SEPT 16 — Somewhere along our journey as a nation, we forgot why we set out to travel together in the first place.
Where once our society was the embodiment of tolerance and mutual respect, we are today broken, polarised and racially tense. Simple things like sitting down to eat together or even picking a place to dine are now sensitive matters.
Let’s not even try to say anything yet directly on race and religion.
So, while some things have changed, some have still stayed the same — and both not necessarily for the better. We still hear Malaysians referring to our country as “Malaysia, Sabah and Sarawak.” I’ve personally been in a conversation with a taxi driver in Kuala Lumpur who, upon knowing I was from Sarawak, proceeded to ask politely if I “visited Malaysia often.”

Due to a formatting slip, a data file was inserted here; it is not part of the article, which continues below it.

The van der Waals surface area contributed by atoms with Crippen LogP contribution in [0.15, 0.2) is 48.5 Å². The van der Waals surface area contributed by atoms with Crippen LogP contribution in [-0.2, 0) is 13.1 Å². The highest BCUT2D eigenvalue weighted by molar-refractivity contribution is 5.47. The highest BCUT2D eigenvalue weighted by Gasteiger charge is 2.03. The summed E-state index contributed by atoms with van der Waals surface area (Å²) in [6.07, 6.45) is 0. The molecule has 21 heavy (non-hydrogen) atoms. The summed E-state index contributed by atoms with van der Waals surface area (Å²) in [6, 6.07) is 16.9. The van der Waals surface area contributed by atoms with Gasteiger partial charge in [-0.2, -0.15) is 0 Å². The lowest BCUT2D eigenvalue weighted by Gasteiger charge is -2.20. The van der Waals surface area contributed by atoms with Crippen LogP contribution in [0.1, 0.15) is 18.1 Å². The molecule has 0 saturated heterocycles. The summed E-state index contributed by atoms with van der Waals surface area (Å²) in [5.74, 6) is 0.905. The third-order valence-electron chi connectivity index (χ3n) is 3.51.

Talk about 48 years of marriage and not knowing your spouse. Is it any wonder that some are asking if this is a marriage worth saving?
As a Sarawakian involved in the MyConstitution Campaign who’s had the wonderful opportunity this past year to interact with so many Malaysians from all over the country, I can tell you the typical responses I’ve heard when the topic of Sabah and Sarawak crops up in our discussions.
From the older generations in Sabah and Sarawak, I tend to hear laments of despair. “How did we become like this today?” “Things used to be better, everyone got along with everyone else.”
From younger Malaysians, two very different and opposing views. On the one hand (and usually from the Sabahans and Sarawakians): “We should get out of the Federation. Be free, make it on our own. We have the resources after all. Leave all this petty politics to the Orang Semenanjung. It’s all their doing anyway” versus the Peninsular Malaysians’ “Why do you have all these special protections? Shouldn’t all states be equal in Malaysia? Why do you Sabahans and Sarawakians have additional privileges that the rest of us Malaysians don’t have?”